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  • - [Instructor] What we're going to do in this video

  • is demonstrate that angles are congruent if and only

  • if they have the same measure,

  • and for our definition of congruence,

  • we will use the rigid transformation definition,

  • which tells us two figures are congruent if and only

  • if there exists a series of rigid transformations

  • which will map one figure onto the other.

  • And then, what are rigid transformations?

  • Those are transformations that preserve distance

  • between points and angle measures.

  • So, let's get to it.

  • So, let's start with two angles that are congruent,

  • and I'm going to show that they have the same measure.

  • I'm going to demonstrate that, so they start congruent,

  • so these two angles are congruent to each other.

  • Now, this means by the rigid transformation

  • definition of congruence, there is a series

  • of rigid transformations,

  • transformations that map

  • angle ABC onto angle,

  • I'll do it here, onto angle DEF.

  • By definition, by definition of rigid transformations,

  • they preserve angle measure, preserve angle measure.

  • So, if you're able to map the left angle

  • onto the right angle, and in doing so, you did it

  • with transformations that preserved angle measure,

  • they must now have the same angle measure.

  • We now know that the measure of angle ABC is equal

  • to the measure of angle DEF.

  • So, we've demonstrated this green statement the first way,

  • that if things are congruent,

  • they will have the same measure.

  • Now, let's prove it the other way around.

  • So now, let's start with the idea that measure of angle ABC

  • is equal to the measure of angle DEF,

  • and to demonstrate that these are going to be congruent,

  • we just have to show that there's always a series

  • of rigid transformations that will map angle ABC

  • onto angle DEF, and to help us there,

  • let's just visualize these angles,

  • so, draw this really fast, angle ABC,

  • and angle is defined by two rays that start at a point.

  • That point is the vertex, so that's ABC,

  • and then let me draw angle DEF.

  • So, that might look something like this, DEF,

  • and what we will now do is let's do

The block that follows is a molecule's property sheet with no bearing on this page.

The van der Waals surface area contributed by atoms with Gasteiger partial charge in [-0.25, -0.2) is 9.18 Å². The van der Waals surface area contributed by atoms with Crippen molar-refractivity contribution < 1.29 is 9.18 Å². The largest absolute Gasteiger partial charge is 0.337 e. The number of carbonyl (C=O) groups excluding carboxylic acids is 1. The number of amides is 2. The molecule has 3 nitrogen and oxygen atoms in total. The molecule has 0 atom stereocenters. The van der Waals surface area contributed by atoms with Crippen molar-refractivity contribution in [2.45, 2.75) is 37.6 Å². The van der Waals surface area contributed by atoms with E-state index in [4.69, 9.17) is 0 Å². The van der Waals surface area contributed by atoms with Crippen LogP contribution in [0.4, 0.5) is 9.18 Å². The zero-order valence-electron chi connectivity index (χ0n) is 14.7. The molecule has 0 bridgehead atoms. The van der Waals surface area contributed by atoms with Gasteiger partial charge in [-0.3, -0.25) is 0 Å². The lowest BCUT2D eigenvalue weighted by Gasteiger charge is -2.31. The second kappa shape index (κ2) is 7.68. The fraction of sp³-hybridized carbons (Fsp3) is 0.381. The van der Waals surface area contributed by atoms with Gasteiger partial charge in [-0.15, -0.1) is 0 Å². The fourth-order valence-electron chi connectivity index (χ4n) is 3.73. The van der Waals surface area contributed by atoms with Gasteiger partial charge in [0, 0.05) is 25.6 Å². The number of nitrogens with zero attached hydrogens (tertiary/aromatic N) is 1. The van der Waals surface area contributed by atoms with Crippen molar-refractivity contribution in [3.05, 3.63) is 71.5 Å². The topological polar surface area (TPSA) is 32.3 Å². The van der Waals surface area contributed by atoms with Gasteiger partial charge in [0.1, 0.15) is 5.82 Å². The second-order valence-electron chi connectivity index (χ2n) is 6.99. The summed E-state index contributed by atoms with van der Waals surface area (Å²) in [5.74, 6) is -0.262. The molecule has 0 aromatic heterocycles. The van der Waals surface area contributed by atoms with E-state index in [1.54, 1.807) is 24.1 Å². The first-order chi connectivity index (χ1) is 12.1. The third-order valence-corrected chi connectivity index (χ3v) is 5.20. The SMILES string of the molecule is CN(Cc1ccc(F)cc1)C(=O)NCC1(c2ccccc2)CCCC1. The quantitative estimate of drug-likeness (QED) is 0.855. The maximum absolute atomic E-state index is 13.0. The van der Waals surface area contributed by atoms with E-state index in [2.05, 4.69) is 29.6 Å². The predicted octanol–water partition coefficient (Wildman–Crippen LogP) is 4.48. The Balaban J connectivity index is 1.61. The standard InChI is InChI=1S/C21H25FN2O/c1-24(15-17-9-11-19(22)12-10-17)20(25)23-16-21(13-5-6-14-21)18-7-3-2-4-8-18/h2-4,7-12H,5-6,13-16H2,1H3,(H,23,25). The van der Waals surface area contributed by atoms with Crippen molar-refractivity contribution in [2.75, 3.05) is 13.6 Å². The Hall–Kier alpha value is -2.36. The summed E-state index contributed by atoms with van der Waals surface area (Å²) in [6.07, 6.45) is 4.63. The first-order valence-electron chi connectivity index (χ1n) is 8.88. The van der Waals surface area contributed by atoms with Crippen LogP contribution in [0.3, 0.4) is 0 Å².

• our first rigid transformation.

  • Let's translate, translate angle ABC

  • so that B mapped to point E,

  • and if we did that, so we're gonna translate it like that,

  • then ABC is going to look something like,

  • ABC is gonna look something like this.

  • It's going to look something like this.

  • B is now mapped onto E.

  • This would be where A would get mapped to.

  • This would where C would get mapped to.

  • Sometimes you might see a notation A prime, C prime,

  • and this is where B would get mapped to,

  • and then the next thing I would do

  • is I would rotate angle ABC about its vertex,

  • about B, so that ray BC,

  • ray BC, coincides, coincides with ray EF.

  • Now, you're just gonna rotate the whole angle that way

  • so that now, ray BC coincides with ray EF.

  • Well, you might be saying, "Hey, C doesn't necessarily have

  • "to sit on F 'cause they might be different distances

  • "from their vertices," but that's all right.

  • The ray can be defined by any point that sits on that ray,

  • so now, if you do this rotation, and ray BC coincides

  • with ray EF, now those two rays would be equivalent

  • because measure of angle ABC is equal to the measure

  • of angle DEF.

  • That will also tell us that ray BA, ray BA now coincides,

  • coincides with ray ED, and just like that,

  • I've given you a series of rigid transformations

  • that will always work.

  • If you translate so that the vertices are mapped

  • onto each other and then you rotate it

  • so that the bottom ray of one angle coincides

  • with the bottom ray of the other angle,

  • then you could say the top ray of the two angles

  • will now coincide because the angles have the same measure,

  • and because of that, the angles now completely coincide,

  • and so we know that angle ABC is congruent to angle DEF,

  • and we're now done.

  • We've proven both sides of this statement.

  • If they're congruent, they have the same measure.

  • If they have the same measure, then they are congruent.

- [Instructor] What we're going to do in this video

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C1 angle congruent measure def rigid mapped

Showing angle congruence equivalent to having same measure

  • 7 0
    林宜悉 posted on 2020/04/06
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